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Corruption: What's gender got to do with it?

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Corruption: What's gender got to do with it?

The Sunderland Gender Network (SunGen) is pleased to welcome Dr Kristy Kelly to present the first in a series of Gendered Worlds seminars.


In this seminar, Dr Kelly will explore the notion of petty corruption, or the everyday abuse of entrusted power by low- and mid-level public officials and community leaders, which for women, is most visible as they try to access basic goods or services in places like hospitals, schools, police departments, land management agencies, and when they apply for jobs.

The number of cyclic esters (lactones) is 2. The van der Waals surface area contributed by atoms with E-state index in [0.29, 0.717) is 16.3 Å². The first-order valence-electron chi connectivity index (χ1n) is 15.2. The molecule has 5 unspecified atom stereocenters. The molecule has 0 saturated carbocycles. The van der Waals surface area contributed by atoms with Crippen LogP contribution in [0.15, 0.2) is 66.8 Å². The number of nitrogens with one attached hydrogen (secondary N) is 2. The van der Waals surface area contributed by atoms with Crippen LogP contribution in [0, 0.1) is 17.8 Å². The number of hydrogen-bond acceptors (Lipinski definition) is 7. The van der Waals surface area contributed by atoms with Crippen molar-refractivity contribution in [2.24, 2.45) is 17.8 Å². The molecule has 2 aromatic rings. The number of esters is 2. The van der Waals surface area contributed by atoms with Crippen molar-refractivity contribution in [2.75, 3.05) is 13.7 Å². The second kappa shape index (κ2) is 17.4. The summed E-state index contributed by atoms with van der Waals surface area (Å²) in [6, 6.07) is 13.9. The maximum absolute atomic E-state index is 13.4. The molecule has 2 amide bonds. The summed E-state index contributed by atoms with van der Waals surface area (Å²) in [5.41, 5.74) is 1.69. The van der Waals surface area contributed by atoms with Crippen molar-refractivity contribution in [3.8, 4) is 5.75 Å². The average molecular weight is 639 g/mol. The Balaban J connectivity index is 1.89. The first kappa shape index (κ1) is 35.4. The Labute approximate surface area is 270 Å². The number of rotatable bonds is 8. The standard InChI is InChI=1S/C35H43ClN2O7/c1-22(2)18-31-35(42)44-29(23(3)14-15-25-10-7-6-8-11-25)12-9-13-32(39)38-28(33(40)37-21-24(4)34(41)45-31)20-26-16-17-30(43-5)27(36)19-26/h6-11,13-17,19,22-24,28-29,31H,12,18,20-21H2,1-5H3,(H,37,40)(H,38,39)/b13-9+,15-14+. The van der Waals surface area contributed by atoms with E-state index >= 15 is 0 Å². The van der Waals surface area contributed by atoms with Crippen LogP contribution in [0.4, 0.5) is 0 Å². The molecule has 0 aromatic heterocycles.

This is particularly true for marginalized women in the Global South who are increasingly required to negotiate with state bureaucrats vying for access to and control over development.

Managing petty corruption - or what many call "chasing shadows" - is rarely captured in formal measures of corruption, or in anti-corruption campaigns. When it is, data suggests that men are more likely to be asked to pay bribes, while women are more likely to fall victim to sexual extortion.

While international development and humanitarian aid organizations have begun to focus on this disparity, the scholarly literature is still emerging. Drawing on ethnographic cases linking gender, corruption and development across Asia, Africa and the US, this presentation reveals corruption as a gendered institution, shaped by transnational connections, and (re)produced in interaction with global development regimes.